A police trial board in Baltimore found police officer Caesar Goodson Jr. not guilty of all 21 administrative charges he faced in the death of Freddie Gray, the 25-year-old black man who died while in police custody more than two years ago.
Goodson, 48, is the first of several Baltimore officers to face the police trial board over Gray’s death. The administrative trial, held at the University of Baltimore, began last week. The three-member board said Goodson had not violated police department protocol in the case.
Goodson, who was driving the van that transported Gray to the police station after his arrest, previously faced the most serious charges of six officers involved in Gray’s death, including second-degree “depraved-heart” murder.
Goodson looked stoic until the 21st "not guilty." A single conviction could have ended his career. Upon the 21st, he broke into a smile.
— Kevin Rector (@RectorSun) November 7, 2017
In opening arguments last week, city attorney Neil Duke said Goodson did not take actions on April 12, 2015, to make sure Gray was safe in the back of the van, including a failure to restrain Gray with a seat belt.
“After writing the words ‘DUTY,’ ‘RESPONSIBILITY’ and ‘INTEGRITY’ on a whiteboard during his opening remarks, Duke told the three-member panel hearing the case that Goodson had failed in all three regards,” The Baltimore Sun’s Kevin Rector wrote during the first day of the trial.
Duke also argued that the officer failed to alert a medic to help Gray and that he made false statements about the timeline of the arrest to investigators.
Goodson’s lawyers, on the other hand, laid blame on city and department leadership for failing to properly train officers and for not adequately communicating a change to department policy instituted days before Gray was arrested, which made seat belts for suspects mandatory.
“We believe in our heart of hearts, had they simply been told what the order was, they would have acted in accordance with that general order,” Sean Malone, Goodson’s attorney, said during the trial, according to WBAL-TV.
“This is a vindication of this officer, and what was done that day is a tragic accident that happened. We are sorry for the loss of Mr. Gray. We are glad our client is not going to be the face of this incident,” Malone said.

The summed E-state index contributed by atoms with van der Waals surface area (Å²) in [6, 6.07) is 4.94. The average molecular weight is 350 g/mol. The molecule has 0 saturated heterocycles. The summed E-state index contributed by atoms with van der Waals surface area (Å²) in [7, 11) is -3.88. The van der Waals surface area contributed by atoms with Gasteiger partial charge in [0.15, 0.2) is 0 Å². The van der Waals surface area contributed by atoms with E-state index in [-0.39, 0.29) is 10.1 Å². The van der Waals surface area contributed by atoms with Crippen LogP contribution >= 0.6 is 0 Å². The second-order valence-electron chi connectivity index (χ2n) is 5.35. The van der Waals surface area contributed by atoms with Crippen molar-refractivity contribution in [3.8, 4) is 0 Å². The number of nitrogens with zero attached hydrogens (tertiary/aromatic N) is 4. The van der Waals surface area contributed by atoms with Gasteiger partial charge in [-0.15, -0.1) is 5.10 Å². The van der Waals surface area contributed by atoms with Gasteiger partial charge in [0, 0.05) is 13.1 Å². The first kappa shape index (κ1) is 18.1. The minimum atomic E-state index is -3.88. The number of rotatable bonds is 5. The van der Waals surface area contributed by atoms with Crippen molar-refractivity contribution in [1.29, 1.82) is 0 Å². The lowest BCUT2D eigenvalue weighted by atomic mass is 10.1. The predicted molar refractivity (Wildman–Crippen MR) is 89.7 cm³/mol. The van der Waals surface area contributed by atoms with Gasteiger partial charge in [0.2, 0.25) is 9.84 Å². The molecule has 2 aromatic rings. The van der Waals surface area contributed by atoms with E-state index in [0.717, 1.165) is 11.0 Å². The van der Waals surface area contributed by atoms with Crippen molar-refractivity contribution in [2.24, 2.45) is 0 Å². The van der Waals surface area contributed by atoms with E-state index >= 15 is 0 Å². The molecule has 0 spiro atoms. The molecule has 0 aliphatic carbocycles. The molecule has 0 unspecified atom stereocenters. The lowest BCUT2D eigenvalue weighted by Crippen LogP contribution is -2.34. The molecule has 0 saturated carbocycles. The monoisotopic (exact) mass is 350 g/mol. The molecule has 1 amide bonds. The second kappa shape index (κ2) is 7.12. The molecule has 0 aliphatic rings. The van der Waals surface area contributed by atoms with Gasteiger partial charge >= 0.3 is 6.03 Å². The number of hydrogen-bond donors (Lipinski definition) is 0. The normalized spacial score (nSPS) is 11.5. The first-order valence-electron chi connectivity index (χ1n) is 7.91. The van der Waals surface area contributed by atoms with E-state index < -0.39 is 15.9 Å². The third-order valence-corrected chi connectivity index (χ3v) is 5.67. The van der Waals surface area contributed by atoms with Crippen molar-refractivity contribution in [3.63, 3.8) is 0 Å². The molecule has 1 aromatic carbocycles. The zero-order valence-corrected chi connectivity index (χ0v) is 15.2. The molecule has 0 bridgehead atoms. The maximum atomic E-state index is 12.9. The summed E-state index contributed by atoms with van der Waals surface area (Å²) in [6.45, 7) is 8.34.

The officer plans to remain with the Baltimore Police Department, the Baltimore Sun reported.
Last year, Goodson was acquitted of murder during a state criminal trial over Gray’s death. After Goodson and two other Baltimore officers were cleared of all wrongdoing in Gray’s death, state prosecutors dropped criminal charges against the three remaining officers in the case.
During that trial, state prosecutors said Goodson gave Gray a “rough ride” and failed to properly secure him with a seat belt. Authorities later found Gray, who was handcuffed and shackled, unconscious after he suffered a spinal cord injury in the back of the police van. Gray died a week later.
In September, the Department of Justice said there wasn’t enough evidence to bring federal civil rights charges against the six officers.
A police union attorney told the Sun that two officers are fighting the administrative charges against them, while two others received “minor discipline.” The newspaper reported that Maryland law keeps the details of the punishment against the officers private. William Porter, the sixth officer, was not charged administratively.
The next administrative trial, for Lt. Brian Rice, is set to begin Nov. 13.